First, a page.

Second, Multi-sensory curated experiences presented in immersive platforms possess an outsized power to dazzle users in brief demos and lower our objectivity about how useful the products will be in daily life relative to what’s available today. When designers who are already infatuated with pre-existing notions of what a thing should be meet users who react to those notions with cheers of joy when experiencing the novelty of an interaction that feels lifted directly from our cultural science fiction canon, it leads even experienced teams to make bad decisions.
And with the above two points, the Kinect conversation becomes indistinguishable from much of the XR conversation.
The outsized presence of video game industry talent on XR teams is bad for [mainstream] business
From the promotional materials, marketing videos, and major demos released by the HTC Vive and Oculus product families, and even MR devices like Microsoft’s Hololens and Magic Leap, you’d likely surmise that these devices are mostly interesting for playing video games or indulging in entertaining novelties like aliens popping out of your living room wall or holographic Minecraft on your dining room table. While some other kinds of use cases get a few mentions here-and-there, the most visible marketing and demos tend to focus on video game content.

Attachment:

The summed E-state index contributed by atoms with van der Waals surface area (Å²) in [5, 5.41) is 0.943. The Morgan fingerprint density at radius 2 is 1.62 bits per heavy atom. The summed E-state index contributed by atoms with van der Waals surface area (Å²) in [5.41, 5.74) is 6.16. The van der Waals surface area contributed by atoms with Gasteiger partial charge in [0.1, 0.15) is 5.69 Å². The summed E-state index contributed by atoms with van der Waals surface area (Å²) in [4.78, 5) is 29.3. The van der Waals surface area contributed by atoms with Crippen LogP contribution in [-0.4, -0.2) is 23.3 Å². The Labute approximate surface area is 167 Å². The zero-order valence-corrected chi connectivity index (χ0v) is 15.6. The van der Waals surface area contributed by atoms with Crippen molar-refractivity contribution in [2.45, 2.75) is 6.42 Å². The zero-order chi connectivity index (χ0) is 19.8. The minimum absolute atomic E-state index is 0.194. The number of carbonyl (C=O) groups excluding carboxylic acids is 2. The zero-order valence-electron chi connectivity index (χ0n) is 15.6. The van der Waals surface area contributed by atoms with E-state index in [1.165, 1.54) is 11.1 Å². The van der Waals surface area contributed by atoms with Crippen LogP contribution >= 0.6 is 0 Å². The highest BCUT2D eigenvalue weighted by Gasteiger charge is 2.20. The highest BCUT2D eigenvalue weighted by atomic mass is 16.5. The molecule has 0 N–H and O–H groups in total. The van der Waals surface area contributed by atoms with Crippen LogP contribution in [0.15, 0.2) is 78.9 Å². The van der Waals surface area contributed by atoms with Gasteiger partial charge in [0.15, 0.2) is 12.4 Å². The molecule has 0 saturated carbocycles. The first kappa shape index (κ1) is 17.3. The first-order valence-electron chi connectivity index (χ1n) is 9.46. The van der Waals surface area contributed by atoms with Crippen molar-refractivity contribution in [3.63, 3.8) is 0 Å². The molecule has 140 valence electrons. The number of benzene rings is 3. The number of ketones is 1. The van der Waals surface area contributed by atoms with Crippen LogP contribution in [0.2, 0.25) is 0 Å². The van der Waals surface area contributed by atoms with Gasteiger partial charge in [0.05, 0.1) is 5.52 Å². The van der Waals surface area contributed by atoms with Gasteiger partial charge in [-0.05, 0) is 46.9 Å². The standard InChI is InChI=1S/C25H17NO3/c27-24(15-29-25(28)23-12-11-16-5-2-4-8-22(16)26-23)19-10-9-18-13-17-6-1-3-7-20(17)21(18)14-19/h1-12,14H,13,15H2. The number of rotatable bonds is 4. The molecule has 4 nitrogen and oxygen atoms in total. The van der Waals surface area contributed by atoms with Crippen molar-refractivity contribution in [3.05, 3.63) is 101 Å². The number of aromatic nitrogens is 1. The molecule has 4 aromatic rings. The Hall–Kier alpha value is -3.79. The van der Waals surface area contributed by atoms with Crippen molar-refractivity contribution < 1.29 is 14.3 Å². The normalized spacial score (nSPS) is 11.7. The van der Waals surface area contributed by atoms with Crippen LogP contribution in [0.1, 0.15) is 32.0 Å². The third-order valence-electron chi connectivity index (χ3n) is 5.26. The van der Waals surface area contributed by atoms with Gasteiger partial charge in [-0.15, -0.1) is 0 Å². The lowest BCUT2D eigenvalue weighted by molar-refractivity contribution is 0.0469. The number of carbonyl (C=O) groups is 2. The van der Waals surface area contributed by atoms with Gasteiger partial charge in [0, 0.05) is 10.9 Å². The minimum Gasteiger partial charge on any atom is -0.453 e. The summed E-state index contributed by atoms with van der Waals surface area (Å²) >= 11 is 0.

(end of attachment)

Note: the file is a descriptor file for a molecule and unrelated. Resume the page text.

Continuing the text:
If device makers are hoping their products will become as ubiquitous as PCs and mobile devices one day, a widely-held perception that the devices are only interesting for gamers is going to make realizing that hope a much heavier lift (just ask Microsoft about their experience trying to get consumers to re-imagine the Xbox as a general-use device; changing consumer perception once it’s hardened is not for the faint of heart).